This house, the home of physician Robert B. McNutt, is the only antebellum dwelling in Princeton. It survived the fire that Col. Walter H. Jenifer of the 8th Virginia Cavalry ignited on May 1, 1862, as he evacuated the town.
Jenifer was attempting to block the advance of Union Gen. John C. Fr?mont's Mountain Army as it marched to the Shenandoah Valley to support Nathaniel P. Banks against Confederate Gen. Thomas J. "Stonewall" Jackson. Jenifer sent about 200 cavalrymen and militia of his 300-man command on the road north from Princeton under Lt. Col. Henry Fitzhugh. At Camp Creek, a branch of the Bluestone River, Fitzhugh's force clashed with Fr?mont's advance guard — Lt. Col Rutherford B. Hayes's 23rd Ohio Infantry — the withdrew to Princeton. There, Jenifer gathered up all the supplied he could carry, set fire to the town, and marched south to Rocky Gap.
Fr?mont reported that "after the affair at Camp Creek ?Hayes pushed and drove Jenifer, with 300 cavalry, through Princeton. Jenifer ser fire to the place, but 6 or 8 houses were saved by Lieutenant-Colonel Hayes." One of the dwellings was the McNutt House, where Hayes — the future president of the United States - made his headquarters with his aide, Sgt. William McKinley, another future president.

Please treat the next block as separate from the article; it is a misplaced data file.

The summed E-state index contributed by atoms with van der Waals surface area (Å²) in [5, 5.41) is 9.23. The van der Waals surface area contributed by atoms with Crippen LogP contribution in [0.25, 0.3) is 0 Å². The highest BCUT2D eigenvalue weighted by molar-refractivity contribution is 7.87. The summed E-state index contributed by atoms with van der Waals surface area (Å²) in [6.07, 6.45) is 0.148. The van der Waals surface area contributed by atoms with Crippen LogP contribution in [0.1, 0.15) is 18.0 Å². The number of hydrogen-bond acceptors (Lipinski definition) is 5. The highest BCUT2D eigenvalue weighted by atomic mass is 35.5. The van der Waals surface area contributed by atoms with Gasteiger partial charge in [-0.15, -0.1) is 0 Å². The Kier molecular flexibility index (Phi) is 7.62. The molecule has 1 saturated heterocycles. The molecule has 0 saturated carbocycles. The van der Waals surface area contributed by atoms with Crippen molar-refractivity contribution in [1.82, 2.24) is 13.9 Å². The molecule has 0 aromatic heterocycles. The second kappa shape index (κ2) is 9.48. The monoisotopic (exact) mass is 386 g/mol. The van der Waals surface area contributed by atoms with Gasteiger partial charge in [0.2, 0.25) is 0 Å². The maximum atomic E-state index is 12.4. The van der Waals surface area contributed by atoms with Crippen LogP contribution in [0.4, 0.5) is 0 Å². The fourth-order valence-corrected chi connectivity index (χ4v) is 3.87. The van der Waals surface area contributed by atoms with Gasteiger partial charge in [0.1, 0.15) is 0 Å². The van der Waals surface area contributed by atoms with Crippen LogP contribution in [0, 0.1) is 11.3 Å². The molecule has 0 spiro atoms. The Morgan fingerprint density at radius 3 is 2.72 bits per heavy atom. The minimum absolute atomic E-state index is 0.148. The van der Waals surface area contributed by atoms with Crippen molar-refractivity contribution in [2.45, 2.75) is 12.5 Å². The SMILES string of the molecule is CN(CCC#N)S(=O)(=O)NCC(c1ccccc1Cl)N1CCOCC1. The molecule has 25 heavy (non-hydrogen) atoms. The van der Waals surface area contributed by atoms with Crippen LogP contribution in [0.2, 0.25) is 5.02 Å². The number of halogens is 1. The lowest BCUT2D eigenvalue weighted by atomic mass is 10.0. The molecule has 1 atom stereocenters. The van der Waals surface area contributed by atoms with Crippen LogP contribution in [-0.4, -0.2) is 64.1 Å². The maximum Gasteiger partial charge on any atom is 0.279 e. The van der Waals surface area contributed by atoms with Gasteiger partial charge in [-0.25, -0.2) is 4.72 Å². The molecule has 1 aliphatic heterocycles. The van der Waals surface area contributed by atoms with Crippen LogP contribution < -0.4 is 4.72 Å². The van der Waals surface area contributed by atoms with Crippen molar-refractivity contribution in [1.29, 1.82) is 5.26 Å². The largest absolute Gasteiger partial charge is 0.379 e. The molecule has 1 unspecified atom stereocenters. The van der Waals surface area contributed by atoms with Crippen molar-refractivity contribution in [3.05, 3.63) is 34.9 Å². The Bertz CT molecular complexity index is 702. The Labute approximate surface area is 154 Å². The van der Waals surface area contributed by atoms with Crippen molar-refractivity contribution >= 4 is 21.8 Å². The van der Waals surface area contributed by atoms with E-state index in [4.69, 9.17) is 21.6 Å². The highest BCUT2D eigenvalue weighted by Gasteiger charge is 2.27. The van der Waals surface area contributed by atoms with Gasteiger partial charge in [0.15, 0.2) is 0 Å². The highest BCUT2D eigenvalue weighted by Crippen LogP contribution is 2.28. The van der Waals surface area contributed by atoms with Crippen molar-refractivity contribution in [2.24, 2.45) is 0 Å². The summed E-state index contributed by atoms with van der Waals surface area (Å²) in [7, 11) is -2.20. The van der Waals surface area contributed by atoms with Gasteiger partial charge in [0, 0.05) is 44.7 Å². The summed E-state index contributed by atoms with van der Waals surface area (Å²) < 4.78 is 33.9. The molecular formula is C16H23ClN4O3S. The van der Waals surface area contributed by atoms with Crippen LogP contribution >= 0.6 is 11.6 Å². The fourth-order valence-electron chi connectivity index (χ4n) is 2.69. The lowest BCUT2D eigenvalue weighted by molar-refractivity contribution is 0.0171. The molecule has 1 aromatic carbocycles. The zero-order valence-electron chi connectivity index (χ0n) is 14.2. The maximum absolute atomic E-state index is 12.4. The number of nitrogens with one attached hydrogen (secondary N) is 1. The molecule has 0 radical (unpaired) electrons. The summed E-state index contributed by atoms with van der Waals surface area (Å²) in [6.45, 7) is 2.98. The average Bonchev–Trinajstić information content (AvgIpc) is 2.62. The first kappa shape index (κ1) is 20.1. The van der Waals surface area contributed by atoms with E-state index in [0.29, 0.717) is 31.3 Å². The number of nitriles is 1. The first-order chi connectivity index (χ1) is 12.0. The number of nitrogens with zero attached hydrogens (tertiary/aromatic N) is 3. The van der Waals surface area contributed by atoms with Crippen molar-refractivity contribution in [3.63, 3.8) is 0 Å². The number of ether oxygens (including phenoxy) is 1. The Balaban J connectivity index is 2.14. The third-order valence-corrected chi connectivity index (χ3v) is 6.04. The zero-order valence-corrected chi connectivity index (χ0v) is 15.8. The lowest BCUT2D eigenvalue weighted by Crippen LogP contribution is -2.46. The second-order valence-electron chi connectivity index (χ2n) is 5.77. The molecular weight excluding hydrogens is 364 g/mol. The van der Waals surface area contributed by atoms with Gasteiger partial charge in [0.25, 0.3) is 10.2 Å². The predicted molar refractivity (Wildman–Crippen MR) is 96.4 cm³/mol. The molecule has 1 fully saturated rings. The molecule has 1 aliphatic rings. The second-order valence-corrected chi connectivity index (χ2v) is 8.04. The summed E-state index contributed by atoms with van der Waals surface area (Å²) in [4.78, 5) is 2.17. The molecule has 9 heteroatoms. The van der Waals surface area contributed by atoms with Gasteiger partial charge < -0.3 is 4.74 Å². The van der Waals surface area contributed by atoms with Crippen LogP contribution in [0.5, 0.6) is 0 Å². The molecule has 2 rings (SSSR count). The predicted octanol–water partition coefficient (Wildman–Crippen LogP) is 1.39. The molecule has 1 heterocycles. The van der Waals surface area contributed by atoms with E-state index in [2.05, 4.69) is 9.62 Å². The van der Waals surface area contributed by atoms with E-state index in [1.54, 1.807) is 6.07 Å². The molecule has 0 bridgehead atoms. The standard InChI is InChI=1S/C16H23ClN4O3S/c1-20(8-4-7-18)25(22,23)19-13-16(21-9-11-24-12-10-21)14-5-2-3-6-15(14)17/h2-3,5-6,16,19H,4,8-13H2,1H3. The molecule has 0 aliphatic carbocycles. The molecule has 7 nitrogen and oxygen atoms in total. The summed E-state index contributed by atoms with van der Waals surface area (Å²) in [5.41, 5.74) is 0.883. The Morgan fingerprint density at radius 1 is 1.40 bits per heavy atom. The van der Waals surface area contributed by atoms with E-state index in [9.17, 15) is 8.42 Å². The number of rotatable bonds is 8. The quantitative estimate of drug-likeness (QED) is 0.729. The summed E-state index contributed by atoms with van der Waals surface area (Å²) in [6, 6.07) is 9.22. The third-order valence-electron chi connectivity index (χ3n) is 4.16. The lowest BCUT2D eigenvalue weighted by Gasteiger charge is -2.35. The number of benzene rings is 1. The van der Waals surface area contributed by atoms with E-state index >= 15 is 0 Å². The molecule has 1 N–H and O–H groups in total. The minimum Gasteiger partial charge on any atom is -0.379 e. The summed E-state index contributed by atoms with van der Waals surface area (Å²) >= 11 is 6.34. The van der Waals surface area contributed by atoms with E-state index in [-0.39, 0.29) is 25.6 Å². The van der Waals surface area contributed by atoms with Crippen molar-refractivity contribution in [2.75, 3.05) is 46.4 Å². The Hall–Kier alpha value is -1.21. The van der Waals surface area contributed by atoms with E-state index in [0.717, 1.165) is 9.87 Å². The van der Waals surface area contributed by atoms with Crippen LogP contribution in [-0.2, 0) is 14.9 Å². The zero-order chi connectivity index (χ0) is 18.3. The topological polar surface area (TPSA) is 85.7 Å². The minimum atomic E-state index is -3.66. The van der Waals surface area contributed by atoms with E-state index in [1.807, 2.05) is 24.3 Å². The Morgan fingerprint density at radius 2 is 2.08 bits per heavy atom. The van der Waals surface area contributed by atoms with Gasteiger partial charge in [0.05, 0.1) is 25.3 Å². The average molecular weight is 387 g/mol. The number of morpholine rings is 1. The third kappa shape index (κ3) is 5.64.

] Walter H. Jenifer (1823-1878), a Maryland native, designed and patented a cavalry saddle while serving as a lieutenant in the 2nd U.S. Cavalry late in the 1850s. Confederate authorities adopted the saddle after the war began, but it soon proved unsatisfactory and saddlers attempted to modify it. Jenifer sued the Confederate government in 1863 for patent infringement and later settled out of court. After losing command of the 8th Virginia Cavalry after an 1862 reorganization, Jenifer served as a cavalry inspector for the duration of the war. Afterward he joined the Egyptian army in 1870, then resigned because of ill health two years later. He returned home to the Baltimore area and raised fine Arabian horses imported from Egypt until his death.